Benjamin Katz. Gerhard Richter at Work Wiegand Wilfried With a career spanning almost sixty years, Gerhard Richter is among the most prominent painters of the twentieth and twenty first century, well known for his monumental abstract and photo-realistic works. But beyond the many instantly recognizable paintings, relatively little is still known about how Richter works, his artistic processes and philosophy. For Gerhard Richter at Work, Belgian photographer Benjamin Katz a fifty year veteran of the art world himself had the opportunity to capture on film the notoriously camera-shy artist at work. Armed with a pair of compact Leicas, he photographed and hand-developed eighty extraordinary black and white portraits of Richter painting, sketching, and mulling over his work. A keen observer, Katz shoots his subjects candidly and without the use of flash. Because of this, his photographs reflect genuine moments in the lives of their subjects, often with an almost palpable sense of humor, melancholy, or love. In addition to Richter, Katz has photographed Joseph Beuys, Sigmar Polke, Rosemarie Trockel, Martin Kippenberg, and Georg Baselitz, among many other legends of the contemporary art world, exhibiting his photographs in some of the world's biggest institutions. Katz's striking photographs of Richter will be equally well-received for the insight they offer into his celebrated career.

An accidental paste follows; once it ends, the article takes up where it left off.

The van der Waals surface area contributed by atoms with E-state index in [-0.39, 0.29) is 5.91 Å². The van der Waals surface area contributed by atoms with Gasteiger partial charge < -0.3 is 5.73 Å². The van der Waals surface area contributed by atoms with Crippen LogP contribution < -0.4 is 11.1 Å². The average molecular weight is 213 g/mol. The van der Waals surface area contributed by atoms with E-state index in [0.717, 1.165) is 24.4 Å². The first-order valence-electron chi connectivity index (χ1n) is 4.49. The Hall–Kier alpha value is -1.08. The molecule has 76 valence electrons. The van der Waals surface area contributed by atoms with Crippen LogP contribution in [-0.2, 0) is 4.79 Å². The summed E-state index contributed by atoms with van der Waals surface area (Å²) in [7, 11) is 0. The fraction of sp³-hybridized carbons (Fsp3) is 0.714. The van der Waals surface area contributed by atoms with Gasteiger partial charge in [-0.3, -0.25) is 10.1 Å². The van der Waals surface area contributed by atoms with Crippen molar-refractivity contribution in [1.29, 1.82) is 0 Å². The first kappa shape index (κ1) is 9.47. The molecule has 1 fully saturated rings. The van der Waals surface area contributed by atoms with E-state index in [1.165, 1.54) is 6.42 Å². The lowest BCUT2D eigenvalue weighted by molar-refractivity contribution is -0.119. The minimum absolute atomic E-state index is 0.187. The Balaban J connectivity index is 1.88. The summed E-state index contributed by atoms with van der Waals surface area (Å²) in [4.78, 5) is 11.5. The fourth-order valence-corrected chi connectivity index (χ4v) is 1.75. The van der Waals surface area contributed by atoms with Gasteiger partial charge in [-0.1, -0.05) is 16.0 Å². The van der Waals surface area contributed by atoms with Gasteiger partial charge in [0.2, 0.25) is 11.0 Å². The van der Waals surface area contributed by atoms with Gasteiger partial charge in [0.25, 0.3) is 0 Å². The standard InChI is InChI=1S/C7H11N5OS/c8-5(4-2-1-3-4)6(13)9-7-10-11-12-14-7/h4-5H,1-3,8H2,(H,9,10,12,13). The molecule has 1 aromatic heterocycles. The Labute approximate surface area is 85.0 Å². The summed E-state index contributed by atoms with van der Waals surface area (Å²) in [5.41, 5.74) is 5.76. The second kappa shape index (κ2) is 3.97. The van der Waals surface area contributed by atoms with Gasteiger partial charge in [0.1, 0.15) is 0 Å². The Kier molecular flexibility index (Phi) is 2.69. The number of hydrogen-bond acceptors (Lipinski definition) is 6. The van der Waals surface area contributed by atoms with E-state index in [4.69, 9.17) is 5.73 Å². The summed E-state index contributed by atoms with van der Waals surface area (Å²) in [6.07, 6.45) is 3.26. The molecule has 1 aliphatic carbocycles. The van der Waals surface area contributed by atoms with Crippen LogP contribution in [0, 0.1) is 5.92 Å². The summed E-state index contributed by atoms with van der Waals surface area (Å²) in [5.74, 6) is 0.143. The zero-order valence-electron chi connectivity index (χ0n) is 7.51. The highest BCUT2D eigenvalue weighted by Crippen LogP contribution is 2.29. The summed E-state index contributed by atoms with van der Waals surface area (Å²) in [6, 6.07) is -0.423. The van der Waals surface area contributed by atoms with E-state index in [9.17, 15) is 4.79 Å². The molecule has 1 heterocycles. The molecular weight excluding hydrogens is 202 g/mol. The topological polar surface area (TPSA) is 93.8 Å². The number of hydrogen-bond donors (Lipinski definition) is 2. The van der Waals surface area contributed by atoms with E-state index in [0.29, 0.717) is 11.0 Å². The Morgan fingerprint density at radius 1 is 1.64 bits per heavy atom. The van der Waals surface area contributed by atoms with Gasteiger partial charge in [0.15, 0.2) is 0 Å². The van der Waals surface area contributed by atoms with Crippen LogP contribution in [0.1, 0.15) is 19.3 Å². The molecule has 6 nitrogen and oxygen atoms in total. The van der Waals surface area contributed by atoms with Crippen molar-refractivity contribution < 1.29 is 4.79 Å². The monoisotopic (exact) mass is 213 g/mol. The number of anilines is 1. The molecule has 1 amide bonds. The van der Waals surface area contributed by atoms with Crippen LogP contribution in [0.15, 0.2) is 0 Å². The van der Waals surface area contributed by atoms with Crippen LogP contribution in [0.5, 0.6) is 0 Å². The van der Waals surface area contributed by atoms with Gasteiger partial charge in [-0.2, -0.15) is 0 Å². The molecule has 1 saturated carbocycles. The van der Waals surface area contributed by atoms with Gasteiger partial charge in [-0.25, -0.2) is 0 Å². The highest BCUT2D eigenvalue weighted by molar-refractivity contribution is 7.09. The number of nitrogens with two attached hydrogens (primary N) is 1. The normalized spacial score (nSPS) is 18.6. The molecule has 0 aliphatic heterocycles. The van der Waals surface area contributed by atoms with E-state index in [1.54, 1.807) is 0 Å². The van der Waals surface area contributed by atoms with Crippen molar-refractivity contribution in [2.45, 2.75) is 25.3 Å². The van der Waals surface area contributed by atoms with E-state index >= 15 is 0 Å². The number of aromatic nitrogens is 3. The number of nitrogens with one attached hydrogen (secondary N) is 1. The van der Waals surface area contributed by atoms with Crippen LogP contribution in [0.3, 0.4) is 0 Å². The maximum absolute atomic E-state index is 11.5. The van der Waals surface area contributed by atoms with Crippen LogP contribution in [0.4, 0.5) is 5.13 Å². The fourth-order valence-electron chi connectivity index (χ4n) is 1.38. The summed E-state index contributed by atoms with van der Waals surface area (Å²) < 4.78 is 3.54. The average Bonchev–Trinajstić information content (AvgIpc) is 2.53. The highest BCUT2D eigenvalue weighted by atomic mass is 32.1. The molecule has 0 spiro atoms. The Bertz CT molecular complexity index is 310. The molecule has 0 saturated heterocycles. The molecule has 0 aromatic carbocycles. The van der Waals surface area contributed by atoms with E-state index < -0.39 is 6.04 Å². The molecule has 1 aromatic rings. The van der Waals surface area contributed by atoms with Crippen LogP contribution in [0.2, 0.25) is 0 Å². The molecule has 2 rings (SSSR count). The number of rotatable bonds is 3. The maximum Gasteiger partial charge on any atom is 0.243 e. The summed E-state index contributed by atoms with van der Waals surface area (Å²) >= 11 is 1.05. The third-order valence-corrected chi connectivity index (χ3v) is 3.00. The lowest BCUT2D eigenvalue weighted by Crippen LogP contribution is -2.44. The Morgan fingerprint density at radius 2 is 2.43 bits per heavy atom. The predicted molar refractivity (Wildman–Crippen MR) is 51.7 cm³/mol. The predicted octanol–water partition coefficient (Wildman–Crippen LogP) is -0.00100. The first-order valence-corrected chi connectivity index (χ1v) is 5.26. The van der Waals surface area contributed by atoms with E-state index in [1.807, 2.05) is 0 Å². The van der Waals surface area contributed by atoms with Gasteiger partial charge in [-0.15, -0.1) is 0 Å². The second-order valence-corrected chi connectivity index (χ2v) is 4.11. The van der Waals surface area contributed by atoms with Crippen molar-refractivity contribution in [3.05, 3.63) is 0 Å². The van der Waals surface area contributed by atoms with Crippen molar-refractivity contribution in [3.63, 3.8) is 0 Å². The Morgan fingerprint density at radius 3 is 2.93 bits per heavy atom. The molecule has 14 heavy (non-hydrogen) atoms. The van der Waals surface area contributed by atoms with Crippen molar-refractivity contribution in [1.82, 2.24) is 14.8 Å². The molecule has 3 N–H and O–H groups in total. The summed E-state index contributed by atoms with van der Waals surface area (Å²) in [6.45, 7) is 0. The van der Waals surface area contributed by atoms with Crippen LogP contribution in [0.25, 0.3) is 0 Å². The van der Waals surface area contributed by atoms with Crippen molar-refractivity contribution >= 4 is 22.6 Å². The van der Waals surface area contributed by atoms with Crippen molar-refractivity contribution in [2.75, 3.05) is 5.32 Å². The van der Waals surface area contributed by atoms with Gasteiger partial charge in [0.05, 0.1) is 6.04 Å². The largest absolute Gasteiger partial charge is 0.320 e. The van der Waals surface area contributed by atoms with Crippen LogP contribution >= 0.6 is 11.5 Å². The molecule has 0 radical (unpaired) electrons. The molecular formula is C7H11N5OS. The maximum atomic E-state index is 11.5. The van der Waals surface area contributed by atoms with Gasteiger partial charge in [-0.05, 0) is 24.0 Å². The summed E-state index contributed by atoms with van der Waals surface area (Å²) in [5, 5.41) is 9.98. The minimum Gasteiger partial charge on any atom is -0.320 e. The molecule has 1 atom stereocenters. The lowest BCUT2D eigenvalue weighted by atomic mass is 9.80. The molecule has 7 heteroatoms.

Canaletto. Bernardo Bellotto Paints Europe Schumacher Andreas In 1761, Bernardo Bellotto painted his famous panorama of Munich, signing the painting Canaletto as he signed many of his paintingsin tribute to his uncle and teacher Giovanni Antonio Canal. In addition to the famous panorama, Bellotto completed over the course of several months two stunning palace views for the Duke of Bavaria, Maximilian III Joseph. Placing Bellotto's Munich paintings within the artist s broader body of work, this well-illustrated book highlights the Italian painter and printmaker's capacity to create paintings of European cities that are both remarkably realistic and compositionally idealistic. Depicting Dresden, Vienna, Turin, and Warsaw, the paintings demonstrate an elaborate attention to architectural and natural detail and a sophisticated understanding of the specific quality of light in each place. By juxtaposing the paintings with Bellotto's preparatory sketches, the book also sheds light on his complicated process, which is thought to have included the use of the popular optical aid of that time, the camera obscura. Rounding out the book is a contemporary artistic reevaluation of the paintings through the medium of photography. Bringing together many well-known works by the Venetian "vedute" with a trove of paintings rarely seen, including a series of highly idealized architectural depictions, the book illustrates his critical contribution to this important European tradition.